Inara George Biography
Featuring a collection of captivating songs and George’s stunning voice, which KCRW DJ Anne Litt describes as “infinitely listenable,” the album has already received regular airplay at the world-famous college station.
Raised in Topanga Canyon, in the house that her mother still lives in, Inara was immersed in a wildly creative atmosphere from the start. Her father was the legendary Little Feat slide guitarist and songwriter Lowell George. And though he died when she was just five, she continued to be exposed to the world he’d been a part of. “My mother kept our house open to a lot of creative people,” George explains as she recalls a time when the Violent Femmes stayed at her house on their first tour to LA, “and we were always around a lot of live music and art,” including the work of her parents’ peers, Van Dyke Parks, Jackson Browne, visual artist and musician Terry Allen and many others.
But Inara herself never considered a career in music. Instead, she went to college in Boston to study classical theater acting, having grown up performing Shakespeare at Topanga’s outdoor Theatricum Botanicum. (“I know it’s nerdy, but I love Shakespeare,” says George who admits stealing from the bard lyrically on her upcoming album.) One summer home from college, George started the band Lode with some friends from her high school, “on a lark.” Much to her surprise they were very quickly signed to Geffen and toured for two years. When they broke up, she escaped to New York to figure out what she might do next…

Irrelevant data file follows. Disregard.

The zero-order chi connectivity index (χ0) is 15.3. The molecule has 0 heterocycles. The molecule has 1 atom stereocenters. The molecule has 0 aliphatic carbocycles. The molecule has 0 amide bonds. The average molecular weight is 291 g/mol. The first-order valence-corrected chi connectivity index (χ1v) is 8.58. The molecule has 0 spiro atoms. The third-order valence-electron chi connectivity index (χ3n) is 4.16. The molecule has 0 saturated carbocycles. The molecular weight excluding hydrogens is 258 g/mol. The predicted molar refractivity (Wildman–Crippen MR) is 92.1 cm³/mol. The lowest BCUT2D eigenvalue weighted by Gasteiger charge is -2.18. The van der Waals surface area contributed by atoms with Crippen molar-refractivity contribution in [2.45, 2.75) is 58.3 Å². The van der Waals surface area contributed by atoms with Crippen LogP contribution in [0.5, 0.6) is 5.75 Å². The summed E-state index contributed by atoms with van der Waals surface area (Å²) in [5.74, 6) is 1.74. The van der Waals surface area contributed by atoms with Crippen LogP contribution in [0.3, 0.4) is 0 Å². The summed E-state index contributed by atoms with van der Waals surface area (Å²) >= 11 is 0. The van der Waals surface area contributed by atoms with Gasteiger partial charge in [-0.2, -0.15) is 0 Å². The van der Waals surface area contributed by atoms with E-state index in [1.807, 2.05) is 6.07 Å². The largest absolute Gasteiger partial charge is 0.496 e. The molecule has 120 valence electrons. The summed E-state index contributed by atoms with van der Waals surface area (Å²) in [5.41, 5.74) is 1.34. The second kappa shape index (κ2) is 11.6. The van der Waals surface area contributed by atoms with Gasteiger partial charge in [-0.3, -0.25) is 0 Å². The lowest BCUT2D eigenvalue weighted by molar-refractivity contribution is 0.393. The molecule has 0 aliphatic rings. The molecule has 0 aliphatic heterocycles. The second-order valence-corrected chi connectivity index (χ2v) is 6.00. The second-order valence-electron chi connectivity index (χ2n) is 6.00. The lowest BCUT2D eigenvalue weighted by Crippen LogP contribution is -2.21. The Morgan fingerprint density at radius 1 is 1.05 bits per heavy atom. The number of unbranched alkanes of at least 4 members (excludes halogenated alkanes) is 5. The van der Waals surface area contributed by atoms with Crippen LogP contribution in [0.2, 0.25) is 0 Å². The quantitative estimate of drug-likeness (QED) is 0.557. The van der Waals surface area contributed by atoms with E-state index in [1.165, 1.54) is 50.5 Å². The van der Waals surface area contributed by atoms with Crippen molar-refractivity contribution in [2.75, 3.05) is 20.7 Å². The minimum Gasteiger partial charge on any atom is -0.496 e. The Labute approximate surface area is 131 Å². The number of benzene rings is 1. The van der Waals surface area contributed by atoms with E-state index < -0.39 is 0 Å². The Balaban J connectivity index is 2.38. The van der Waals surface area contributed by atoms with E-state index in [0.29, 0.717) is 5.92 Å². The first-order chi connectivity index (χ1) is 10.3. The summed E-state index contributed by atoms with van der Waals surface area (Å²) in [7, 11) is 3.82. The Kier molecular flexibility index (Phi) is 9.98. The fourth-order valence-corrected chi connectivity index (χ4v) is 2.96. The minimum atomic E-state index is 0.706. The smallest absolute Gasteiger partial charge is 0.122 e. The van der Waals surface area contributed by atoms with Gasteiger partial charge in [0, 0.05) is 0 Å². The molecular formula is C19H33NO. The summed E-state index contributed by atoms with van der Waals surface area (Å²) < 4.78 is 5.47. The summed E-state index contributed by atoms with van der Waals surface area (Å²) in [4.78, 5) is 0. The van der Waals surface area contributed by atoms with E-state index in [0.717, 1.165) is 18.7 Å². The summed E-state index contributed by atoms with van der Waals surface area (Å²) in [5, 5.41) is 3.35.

Before long, Inara found herself back in California and in another band, Merrick, her collaboration with Bryony Atkinson. A favorite on KCRW, Merrick was at the center of the burgeoning Silverlake/Echo Park music scene alongside BRMC, Devendra Banhart ,Midnight Movies, and Eleni Mandel. The band broke up in 2002.
According to George, All Rise could not have happened if she hadn’t met up with producer/guitarist Michael Andrews, who composed the scores to Donnie Darko, Freaks and Geek and co-wrote many of Inara’s songs.
“Mike is inspired. He’s insanely talented like some crazy mad scientist. I don’t think I’ve ever met anyone like him. And he gathered together all these incredible people to work on the record.”
All Rise features a cadre of stellar west coast musicians including keyboardist Greg Kurstin, (Beck, Bobby Hutcherson and Ben Harper), drummer Pete McNeal (Jem and Cake) and Greyboy Allstar bassist Chris Stillwell, who collectively frame George’s cherubic voice in dimension.
Andrews speaks of George’s music, “What Inara does with music is much like when someone comes into your kitchen, takes what odd items of food might be left in your fridge and makes a delicious and humble meal. Her music is both familiar and original, soothing and challenging, grounded yet elevating. Her lyrics express without explaining and her musical forms feel outside of the predictable, yet somehow it still flows naturally.”
To hear the record is to understand. Inara’s thoughtful lyrics and optimistic, vulnerable voice offer a wisdom and sense of irony that can’t be served by the naïve and ambitious youths who dominate today’s airwaves. Her phrasing is unique, yet strangely reminiscent of male singers, like Leonard Cohen or Nick Drake. And how the record sounds seems to defy context, gracefully blending the nostalgic and the contemporary, the organic and the synthesized into an immensely palatable, and wholly consistent, soundscape all it’s own.
All Rise, released January 25, 2005, on Everloving Records.